New alert to diagnose blood clots in pregnant women

Researchers at Soroka University Medical Center, Ben-Gurion University develop way to diagnose blood problems early on, prevent serious hemorrhages thus saving lives.

Soroka University Medical Center in Beersheba (photo credit: Wikimedia Commons)
Soroka University Medical Center in Beersheba
(photo credit: Wikimedia Commons)
A way to identify clotting problems early in pregnant women has been developed by researchers at Soroka University Medical Center and Ben-Gurion University of the Negev in Beersheba. Prof. Ofer Erez, who is responsible for the high-risk pregnancy unit at Soroka, said early diagnosis of these blood problems could prevent serious hemorrhages and thus save lives.
The International Society of Thrombosis and Hemostasis has published an international measure for hemorrhaging, but it is not suitable for pregnant women, who undergo clotting changes during gestation. The most serious risks are separation of the placenta from the uterus or amniotic fluid embolisms.
Erez and Lena Novack of the epidemiology faculty in BGU’s Health Sciences Faculty led a team that monitored the physiological changes during pregnancy to develop the unique measure. They published their findings in a recent issue of PLoS One.
When a pregnant woman comes to her doctor, her blood count and the functioning of her clotting system are registered.
The Beersheba team used a point system to assess the test results and determine a baseline to diagnose clotting disorders in such women. Eretz said the development is an important but simple tool that can speedily alert doctors about risks of bleeding in late pregnancy.
Cancer patients and their families are naturally so shocked when their disease is diagnosed that they don’t remember much of what the oncologist said. Once they get used to the idea in subsequent consultations, they are usually confused by the medical terminology they must suddenly understand and use.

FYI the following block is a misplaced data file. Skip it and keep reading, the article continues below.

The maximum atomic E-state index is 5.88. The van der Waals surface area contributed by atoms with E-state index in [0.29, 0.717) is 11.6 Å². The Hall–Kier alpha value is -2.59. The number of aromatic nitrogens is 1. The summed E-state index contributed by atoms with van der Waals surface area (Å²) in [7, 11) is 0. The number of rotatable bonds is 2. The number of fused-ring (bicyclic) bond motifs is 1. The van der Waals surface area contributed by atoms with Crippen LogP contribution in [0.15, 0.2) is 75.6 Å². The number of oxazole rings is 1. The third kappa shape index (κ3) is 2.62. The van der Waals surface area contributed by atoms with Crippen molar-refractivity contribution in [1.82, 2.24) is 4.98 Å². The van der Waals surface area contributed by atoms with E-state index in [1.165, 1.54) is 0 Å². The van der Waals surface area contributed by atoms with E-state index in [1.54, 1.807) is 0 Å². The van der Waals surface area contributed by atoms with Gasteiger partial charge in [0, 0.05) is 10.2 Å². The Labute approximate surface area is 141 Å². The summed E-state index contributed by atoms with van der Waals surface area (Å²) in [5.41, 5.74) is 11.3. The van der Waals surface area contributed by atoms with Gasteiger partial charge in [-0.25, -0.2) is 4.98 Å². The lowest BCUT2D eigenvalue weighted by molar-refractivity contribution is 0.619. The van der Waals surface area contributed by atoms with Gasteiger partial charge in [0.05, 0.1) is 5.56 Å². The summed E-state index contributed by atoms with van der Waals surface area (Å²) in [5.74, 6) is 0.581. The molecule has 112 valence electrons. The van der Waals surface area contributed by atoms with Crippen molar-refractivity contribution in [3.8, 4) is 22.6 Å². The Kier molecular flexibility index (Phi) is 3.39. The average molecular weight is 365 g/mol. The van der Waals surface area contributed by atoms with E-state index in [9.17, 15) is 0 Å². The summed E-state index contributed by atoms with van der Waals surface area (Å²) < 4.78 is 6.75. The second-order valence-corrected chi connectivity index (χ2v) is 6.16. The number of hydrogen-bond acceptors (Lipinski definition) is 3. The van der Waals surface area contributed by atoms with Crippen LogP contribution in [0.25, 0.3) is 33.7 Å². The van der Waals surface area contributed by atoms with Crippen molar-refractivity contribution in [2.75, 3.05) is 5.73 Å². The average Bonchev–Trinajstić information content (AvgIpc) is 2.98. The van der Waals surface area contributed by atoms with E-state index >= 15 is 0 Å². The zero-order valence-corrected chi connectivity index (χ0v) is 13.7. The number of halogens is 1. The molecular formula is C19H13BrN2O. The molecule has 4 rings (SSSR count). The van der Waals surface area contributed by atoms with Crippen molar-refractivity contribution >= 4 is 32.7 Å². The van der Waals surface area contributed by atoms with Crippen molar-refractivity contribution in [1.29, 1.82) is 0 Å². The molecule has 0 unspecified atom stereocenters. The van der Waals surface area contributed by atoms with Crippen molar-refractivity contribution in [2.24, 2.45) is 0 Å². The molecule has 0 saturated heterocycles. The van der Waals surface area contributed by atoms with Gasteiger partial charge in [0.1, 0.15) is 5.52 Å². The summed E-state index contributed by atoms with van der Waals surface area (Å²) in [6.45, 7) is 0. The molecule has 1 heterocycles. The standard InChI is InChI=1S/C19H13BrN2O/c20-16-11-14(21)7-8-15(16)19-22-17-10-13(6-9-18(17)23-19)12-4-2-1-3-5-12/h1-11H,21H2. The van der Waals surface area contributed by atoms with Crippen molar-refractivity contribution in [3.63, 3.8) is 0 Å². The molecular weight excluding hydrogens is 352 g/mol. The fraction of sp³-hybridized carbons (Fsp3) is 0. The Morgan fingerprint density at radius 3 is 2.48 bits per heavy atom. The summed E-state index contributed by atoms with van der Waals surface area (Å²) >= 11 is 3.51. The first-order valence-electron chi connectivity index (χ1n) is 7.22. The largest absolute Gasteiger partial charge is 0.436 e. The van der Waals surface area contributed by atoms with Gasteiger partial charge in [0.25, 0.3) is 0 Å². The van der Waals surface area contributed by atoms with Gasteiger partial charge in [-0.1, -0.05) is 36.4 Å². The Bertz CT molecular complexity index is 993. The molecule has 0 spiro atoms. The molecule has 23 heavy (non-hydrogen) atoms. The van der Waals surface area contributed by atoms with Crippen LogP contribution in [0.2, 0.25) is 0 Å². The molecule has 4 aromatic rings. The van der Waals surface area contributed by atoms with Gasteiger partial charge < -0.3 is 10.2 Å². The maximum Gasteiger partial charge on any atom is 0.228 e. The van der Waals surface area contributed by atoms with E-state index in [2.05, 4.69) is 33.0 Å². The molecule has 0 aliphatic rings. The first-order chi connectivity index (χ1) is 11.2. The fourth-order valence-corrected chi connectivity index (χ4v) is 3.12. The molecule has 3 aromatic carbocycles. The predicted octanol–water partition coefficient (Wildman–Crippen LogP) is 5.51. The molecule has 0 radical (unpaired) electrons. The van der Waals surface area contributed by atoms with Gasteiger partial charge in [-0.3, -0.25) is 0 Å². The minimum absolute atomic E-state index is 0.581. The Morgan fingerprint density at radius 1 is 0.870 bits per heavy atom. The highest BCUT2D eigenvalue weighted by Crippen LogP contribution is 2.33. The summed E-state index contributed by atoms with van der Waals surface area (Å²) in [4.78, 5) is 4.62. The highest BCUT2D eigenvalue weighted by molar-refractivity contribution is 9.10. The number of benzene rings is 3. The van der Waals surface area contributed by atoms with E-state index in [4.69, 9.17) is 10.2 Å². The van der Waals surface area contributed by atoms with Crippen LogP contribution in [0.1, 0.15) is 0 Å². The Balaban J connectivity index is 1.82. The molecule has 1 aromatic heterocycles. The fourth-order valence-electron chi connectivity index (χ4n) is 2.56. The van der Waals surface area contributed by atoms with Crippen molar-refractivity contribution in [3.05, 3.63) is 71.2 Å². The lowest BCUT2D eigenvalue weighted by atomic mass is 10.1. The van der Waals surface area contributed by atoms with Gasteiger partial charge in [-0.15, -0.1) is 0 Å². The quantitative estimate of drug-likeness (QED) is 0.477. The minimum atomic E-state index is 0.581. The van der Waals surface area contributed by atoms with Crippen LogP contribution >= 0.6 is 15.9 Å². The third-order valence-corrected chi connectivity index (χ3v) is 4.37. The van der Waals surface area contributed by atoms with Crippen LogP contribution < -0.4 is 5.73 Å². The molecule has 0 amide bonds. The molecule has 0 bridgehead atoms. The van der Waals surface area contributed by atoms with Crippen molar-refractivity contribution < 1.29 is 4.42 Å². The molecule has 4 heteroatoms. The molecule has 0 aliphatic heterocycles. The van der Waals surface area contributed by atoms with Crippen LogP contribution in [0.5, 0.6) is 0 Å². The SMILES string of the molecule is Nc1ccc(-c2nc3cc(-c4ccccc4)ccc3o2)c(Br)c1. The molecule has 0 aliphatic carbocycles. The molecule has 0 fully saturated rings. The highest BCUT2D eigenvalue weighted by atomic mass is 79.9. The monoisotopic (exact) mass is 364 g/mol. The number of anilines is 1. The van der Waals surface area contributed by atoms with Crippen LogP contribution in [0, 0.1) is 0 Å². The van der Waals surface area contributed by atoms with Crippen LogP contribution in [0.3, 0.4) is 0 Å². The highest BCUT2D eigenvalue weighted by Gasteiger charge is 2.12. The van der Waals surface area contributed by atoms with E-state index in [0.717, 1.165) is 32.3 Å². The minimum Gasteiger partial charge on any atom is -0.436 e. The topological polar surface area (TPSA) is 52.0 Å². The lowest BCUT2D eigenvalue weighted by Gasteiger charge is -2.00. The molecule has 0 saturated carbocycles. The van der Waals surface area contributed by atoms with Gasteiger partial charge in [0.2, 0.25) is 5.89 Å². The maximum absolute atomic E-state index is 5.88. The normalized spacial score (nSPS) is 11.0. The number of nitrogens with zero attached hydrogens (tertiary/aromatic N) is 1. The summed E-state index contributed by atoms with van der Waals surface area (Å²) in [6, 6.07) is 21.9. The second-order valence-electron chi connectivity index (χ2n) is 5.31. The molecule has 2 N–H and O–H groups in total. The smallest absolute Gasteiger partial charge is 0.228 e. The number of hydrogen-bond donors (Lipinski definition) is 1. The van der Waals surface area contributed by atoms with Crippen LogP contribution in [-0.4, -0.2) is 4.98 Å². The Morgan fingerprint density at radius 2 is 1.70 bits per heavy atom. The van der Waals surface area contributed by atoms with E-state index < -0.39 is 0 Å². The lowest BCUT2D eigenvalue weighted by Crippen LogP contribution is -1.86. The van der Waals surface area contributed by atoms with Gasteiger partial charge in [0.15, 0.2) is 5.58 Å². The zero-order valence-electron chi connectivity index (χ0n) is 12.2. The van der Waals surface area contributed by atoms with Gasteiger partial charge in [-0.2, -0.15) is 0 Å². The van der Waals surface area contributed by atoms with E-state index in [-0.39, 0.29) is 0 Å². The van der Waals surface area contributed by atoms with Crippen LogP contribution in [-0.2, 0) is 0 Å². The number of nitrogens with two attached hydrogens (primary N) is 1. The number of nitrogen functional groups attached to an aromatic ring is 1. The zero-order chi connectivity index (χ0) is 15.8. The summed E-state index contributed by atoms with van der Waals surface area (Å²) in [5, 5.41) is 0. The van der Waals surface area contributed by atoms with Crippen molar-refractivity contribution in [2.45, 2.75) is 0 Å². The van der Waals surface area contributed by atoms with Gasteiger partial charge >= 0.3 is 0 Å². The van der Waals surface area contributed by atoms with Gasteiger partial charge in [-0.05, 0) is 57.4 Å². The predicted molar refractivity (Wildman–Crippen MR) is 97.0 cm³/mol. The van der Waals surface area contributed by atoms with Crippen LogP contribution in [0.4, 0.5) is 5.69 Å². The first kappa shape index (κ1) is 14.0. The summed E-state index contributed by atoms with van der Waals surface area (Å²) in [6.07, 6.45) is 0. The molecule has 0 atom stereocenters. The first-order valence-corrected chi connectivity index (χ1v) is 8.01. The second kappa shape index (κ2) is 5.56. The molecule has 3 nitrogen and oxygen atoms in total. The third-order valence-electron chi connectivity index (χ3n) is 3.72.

Now the Israel Cancer Association has produced a very helpful, updated and free “oncological dictionary” so that patients and families can understand “the language of cancer.” It is meant for the more than 200,000 people in the country who are being treated or are recovering from cancer, along with family members.
Produced with a donation from the Roche Pharmaceutical Company, it can be obtained by calling the ICA’s Telemeida number at 1-800-599 995.
The booklet is organized alphabetically and contains 300 terms relating to the disease, treatments, medications and more.
ICA director-general Miri Ziv said that in recent years, cancer patients have become partners with doctors in decision making. “The new resource will help bridge the gap between oncologists and their patients,” she said.
An evacuation drill with a new Swedish device that enables the rescue of a victim from a fire using only one team member instead of four was held recently at Kaplan Medical Center in Rehovot. The hospital’s deputy director-general, Dr. Lion Poles volunteered to try it out during an evacuation exercise.
He lay down on it on the fifth floor, and a staff member evacuated him to the entrance. The unique stretcher enables a single rescuer to take the victim down stairs quickly and safely. It is lightweight and already in use in Sweden and the US.
“I can testify to the fact that the person in the stretcher feels safe, comfortable and – most important – is rescued when a fire breaks out on an upper hospital floor,” said Poles.
Hadassah Medical Organization pediatrics branch director Prof.
Eitan Kerem is receiving a prestigious international prize for his work in the field of cystic fibrosis, including the preparing uniform protocols and guidelines for treating the genetic disease that were accepted around the world.
He has also innovated in treatment of CF patients, both of children and adults and helped families to cope.
He also established Hadassah’s center for treatment of pediatric chronic diseases on the Mount Scopus campus and chairs the local Cystic Fibrosis association.